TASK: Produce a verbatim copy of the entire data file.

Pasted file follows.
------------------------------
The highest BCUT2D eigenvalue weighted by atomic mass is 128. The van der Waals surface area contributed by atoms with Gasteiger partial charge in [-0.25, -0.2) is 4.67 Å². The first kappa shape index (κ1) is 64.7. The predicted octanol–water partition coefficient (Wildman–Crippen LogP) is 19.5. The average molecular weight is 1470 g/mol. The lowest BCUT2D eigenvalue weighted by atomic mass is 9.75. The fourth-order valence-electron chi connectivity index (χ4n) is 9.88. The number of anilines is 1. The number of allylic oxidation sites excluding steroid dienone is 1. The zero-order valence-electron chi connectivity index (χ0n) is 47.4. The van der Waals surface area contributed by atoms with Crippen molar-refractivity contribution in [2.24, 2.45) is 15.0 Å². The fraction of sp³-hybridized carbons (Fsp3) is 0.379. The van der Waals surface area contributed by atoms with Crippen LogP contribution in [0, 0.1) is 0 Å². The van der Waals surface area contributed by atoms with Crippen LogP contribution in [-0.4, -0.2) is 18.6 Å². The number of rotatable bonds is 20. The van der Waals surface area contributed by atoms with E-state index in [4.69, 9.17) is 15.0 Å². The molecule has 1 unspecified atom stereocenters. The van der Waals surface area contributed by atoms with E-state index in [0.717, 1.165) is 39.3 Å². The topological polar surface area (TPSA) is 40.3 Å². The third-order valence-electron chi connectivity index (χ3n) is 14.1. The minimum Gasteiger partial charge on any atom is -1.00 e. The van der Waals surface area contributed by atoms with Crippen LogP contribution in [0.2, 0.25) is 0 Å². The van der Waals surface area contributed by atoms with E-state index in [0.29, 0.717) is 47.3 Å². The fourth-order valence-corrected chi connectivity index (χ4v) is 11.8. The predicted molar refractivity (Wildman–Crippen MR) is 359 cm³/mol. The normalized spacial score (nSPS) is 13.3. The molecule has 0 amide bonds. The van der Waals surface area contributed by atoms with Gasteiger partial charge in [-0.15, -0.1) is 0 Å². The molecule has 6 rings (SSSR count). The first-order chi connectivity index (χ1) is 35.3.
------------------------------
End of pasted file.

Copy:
The highest BCUT2D eigenvalue weighted by atomic mass is 128. The van der Waals surface area contributed by atoms with Gasteiger partial charge in [-0.25, -0.2) is 4.67 Å². The first kappa shape index (κ1) is 64.7. The predicted octanol–water partition coefficient (Wildman–Crippen LogP) is 19.5. The average molecular weight is 1470 g/mol. The lowest BCUT2D eigenvalue weighted by atomic mass is 9.75. The fourth-order valence-electron chi connectivity index (χ4n) is 9.88. The number of anilines is 1. The number of allylic oxidation sites excluding steroid dienone is 1. The zero-order valence-electron chi connectivity index (χ0n) is 47.4. The van der Waals surface area contributed by atoms with Crippen molar-refractivity contribution in [2.24, 2.45) is 15.0 Å². The fraction of sp³-hybridized carbons (Fsp3) is 0.379. The van der Waals surface area contributed by atoms with Crippen LogP contribution in [0, 0.1) is 0 Å². The van der Waals surface area contributed by atoms with Crippen LogP contribution in [-0.4, -0.2) is 18.6 Å². The number of rotatable bonds is 20. The van der Waals surface area contributed by atoms with E-state index in [4.69, 9.17) is 15.0 Å². The molecule has 1 unspecified atom stereocenters. The van der Waals surface area contributed by atoms with E-state index in [0.717, 1.165) is 39.3 Å². The topological polar surface area (TPSA) is 40.3 Å². The third-order valence-electron chi connectivity index (χ3n) is 14.1. The minimum Gasteiger partial charge on any atom is -1.00 e. The van der Waals surface area contributed by atoms with Crippen LogP contribution in [0.2, 0.25) is 0 Å². The van der Waals surface area contributed by atoms with E-state index in [0.29, 0.717) is 47.3 Å². The fourth-order valence-corrected chi connectivity index (χ4v) is 11.8. The predicted molar refractivity (Wildman–Crippen MR) is 359 cm³/mol. The normalized spacial score (nSPS) is 13.3. The molecule has 0 amide bonds. The van der Waals surface area contributed by atoms with Gasteiger partial charge in [-0.15, -0.1) is 0 Å². The molecule has 6 rings (SSSR count). The first-order chi connectivity index (χ1) is 35.3.